Sarah Middleton

Sarah Middleton

Last updated on 5 July 2017

Even having been part of the DPC for 4 years now, I still consider myself a relative newbie to the digital preservation world, and I’ll certainly never consider myself a digital preservation ‘native.’ That is to say my background is not archiving/information management/digital preservation/IT or any of the ‘usual’ routes into this weird and wonderful community.

So, I’ll openly admit I’m even more of a novice when it comes to the Research Data Management (RDM) game. I thought I knew what research data is/was (stay tuned for an imminent blog post from William Kilbride on ‘what is data anyway?’), I thought I understood why we look after it, and I thought I was beginning to understand its huge potential.

But, attending the Jisc Research Data Network (RDN) event in York last week made me realise I had a whole lot more to learn.

Incidentally, for anyone else like me, during Daniela Duca’s fantastic Queen Bee[i] networking session, the question ”where can I find an ‘technical RDM for dummies” guide?’ was asked. And in gathering the answers, I scribbled down these resources:


What struck me throughout the course of the day I was there though, was that Research Data Management could actually be the simplest or the most complex thing. I didn’t actually need to understand the nuts and bolts of it to see that the challenges faced by research data managers mostly seemed to boil down to advocacy…or a lack thereof.


Internal advocacy appeared to be the key to unlocking an awful lot of challenges faced by an awful lot of institutions trying very hard to do what’s best for the research data – or conversely, was the thing standing in the way of a whole lot of progress.

Throughout the day I heard from:

  • Matthew Dovey, Rachel Bruce from Jisc and Juan Bicarregui at Science and Technology Facilities Council (STFC) talk about the European Open Science Cloud, and how it requires buy-in to get the best out of this fantastic platform,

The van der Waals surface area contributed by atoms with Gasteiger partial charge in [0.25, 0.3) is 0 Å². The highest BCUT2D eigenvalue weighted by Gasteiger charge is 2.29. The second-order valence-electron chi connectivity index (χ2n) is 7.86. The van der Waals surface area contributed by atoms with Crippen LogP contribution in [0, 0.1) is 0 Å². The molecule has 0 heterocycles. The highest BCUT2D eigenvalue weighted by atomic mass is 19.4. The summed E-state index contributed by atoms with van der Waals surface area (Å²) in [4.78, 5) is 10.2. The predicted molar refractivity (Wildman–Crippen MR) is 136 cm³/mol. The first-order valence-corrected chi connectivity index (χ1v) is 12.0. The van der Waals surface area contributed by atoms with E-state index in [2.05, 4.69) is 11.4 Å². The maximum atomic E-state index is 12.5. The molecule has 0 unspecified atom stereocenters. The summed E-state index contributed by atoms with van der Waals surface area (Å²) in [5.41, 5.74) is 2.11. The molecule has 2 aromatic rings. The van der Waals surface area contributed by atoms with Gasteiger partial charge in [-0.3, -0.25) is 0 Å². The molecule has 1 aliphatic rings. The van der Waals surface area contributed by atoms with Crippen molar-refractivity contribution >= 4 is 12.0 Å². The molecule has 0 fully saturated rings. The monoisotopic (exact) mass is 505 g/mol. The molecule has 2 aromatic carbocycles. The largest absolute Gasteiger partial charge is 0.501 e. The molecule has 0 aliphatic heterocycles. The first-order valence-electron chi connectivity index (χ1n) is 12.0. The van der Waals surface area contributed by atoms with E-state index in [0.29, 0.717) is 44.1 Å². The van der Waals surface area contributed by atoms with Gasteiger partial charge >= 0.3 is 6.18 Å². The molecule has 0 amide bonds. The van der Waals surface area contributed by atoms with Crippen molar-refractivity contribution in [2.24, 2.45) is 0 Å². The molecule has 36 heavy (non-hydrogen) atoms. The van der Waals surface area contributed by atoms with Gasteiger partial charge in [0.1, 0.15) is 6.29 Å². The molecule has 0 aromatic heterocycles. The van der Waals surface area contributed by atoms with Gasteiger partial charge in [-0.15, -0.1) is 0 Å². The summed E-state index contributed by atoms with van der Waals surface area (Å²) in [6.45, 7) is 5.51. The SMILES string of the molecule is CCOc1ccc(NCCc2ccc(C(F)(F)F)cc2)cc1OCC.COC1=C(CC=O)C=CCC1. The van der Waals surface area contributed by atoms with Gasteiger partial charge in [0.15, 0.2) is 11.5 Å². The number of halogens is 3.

• Stephen Grace from London South Bank University and Sarah Jones at Digital Curation Centre introducing a group of other speakers to share ‘What I wish I’d known at the start! Lessons learned the hard way when setting up RDM services’ most of which pointed to bottom up advocacy as the best way to succeed in this task,
  • Jonathan Rans, Digital Curation Centre (DCC) and David Young, University of Northumbria introducing the DCC developed the Research Infrastructure Self-Evaluation framework (RISE), a tool designed to facilitate collaborative RDM service development, and explaining how they too need buy-in for users to realise all the benefits this tool offers.

Even in the Queen Bee session, where I wondered whether I’d have much to contribute as RDM-super-novice, I was surprised how much commonality there was between the challenges faced by the broader digital preservation community and the specific problems that needed solving by the RDN. I thought they would all be super technical problems, but the answers to most of the questions asked were ‘advocacy’:

  • How can I get researchers to deposit their data → advocacy
  • How can I get my IT department and researchers to understand each other → advocacy
  • How can I get my 14-year-old son to do his homework → advocacy (and bribery!)[ii]